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One Simple Metric to Gauge Management's Capital Allocation Skill

Check out the return on retained earnings to know more about the management

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Steven Chen
May 18, 2020
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Warren Buffett (Trades, Portfolio) has frequently written about the crucial significance of the capital allocation skill for corporate managers. Capital allocation skill referst to the ability to decide what to do with the cash available in order to generate the most long-term earnings for shareholders. Their decisions today will impact business returns far into the future.

Generally, management has the following options for allocating their capital:

1) reinvest into the business (e.g., new products, new markets)

2) acquire or invest in other businesses

3) pay off debt

4) repurchase shares

5) pay a dividend.

Now here comes the question: how should shareholders judge the capital allocation skill of the management that they invest with? While there are various approaches to this matter, we at Urbem often use a simple calculation of the return on retained earnings as a shortcut measurement.

Take Microsoft (

MSFT, Financial) as an example. Between 2015 and 2019, the software giant increased its annual earnings per share by $3.58 (from $1.48 to $5.06) while the company retained an aggregate of $3.64 per share after paying out dividends. This produces a return on retained earnings of roughly 98% over the period. This is a superior track record of capital allocation for CEO Satya Nadella since taking over from Steve Ballmer in 2014. His team is making fewer but bigger bets focused on cloud and artificial intelligence. The per-share basis is because we like to take into account the impact of share buybacks.

In recent years, some other capital allocation superheroes we have noticed include account software maker Intuit (INTU), which had a 52% return on retained earnings over the last five years, pizza restaurant chain Domino’s Pizza (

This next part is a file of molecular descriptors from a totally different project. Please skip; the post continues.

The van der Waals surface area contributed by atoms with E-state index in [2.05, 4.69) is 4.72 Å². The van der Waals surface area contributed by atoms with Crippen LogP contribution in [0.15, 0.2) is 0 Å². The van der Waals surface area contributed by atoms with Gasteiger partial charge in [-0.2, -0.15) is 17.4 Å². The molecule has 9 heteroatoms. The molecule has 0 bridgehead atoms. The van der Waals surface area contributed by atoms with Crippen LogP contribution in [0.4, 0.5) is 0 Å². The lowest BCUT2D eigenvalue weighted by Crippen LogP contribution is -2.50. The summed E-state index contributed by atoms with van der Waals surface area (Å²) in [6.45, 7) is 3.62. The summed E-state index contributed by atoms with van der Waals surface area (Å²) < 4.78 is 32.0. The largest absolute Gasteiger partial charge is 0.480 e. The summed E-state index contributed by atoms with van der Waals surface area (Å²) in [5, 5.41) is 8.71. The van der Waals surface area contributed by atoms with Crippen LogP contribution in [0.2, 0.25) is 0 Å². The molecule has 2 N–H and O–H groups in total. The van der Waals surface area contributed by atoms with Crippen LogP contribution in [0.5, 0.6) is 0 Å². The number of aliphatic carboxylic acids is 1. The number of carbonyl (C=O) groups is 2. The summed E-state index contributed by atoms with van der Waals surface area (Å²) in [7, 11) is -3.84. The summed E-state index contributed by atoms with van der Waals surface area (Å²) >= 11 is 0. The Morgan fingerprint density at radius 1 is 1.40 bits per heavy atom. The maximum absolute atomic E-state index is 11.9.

DPZ, Financial) with a 40% return and payroll & HR services provider Paychex (PAYX, Financial) with a 54% return. For the purpose of comparison, Apple (AAPL, Financial), Church & Dwight (CHD) and PepsiCo (PEP) earned five-year returns on retained earnings of 9%, 17% and 19%, respectively. Some of these are still good capital allocators, but are just not as great, despite their high return on capital.

It should be noted that no single formula fits all. The return on retained earnings may require some special considerations, especially when it comes to situations like a change of management or strategy and one-off profit or loss (e.g., a tax cut). Furthermore, investors should be aware that this metric may be far less illustrative if the company conducted large mergers and acquisitions, divestitures and investments in long-cycle projects.

Lastly, profit is not cash, leaving this metric prone to accounting manipulation. In this regard, an alternative form of evaluation can be the free cash return on retained free cash flow.

Disclosure: The mention of any security in this article does not constitute an investment recommendation. Investors should always conduct careful analysis themselves or consult with their investment advisors before acting in the stock market. We own shares of Domino’s Pizza and Paychex.

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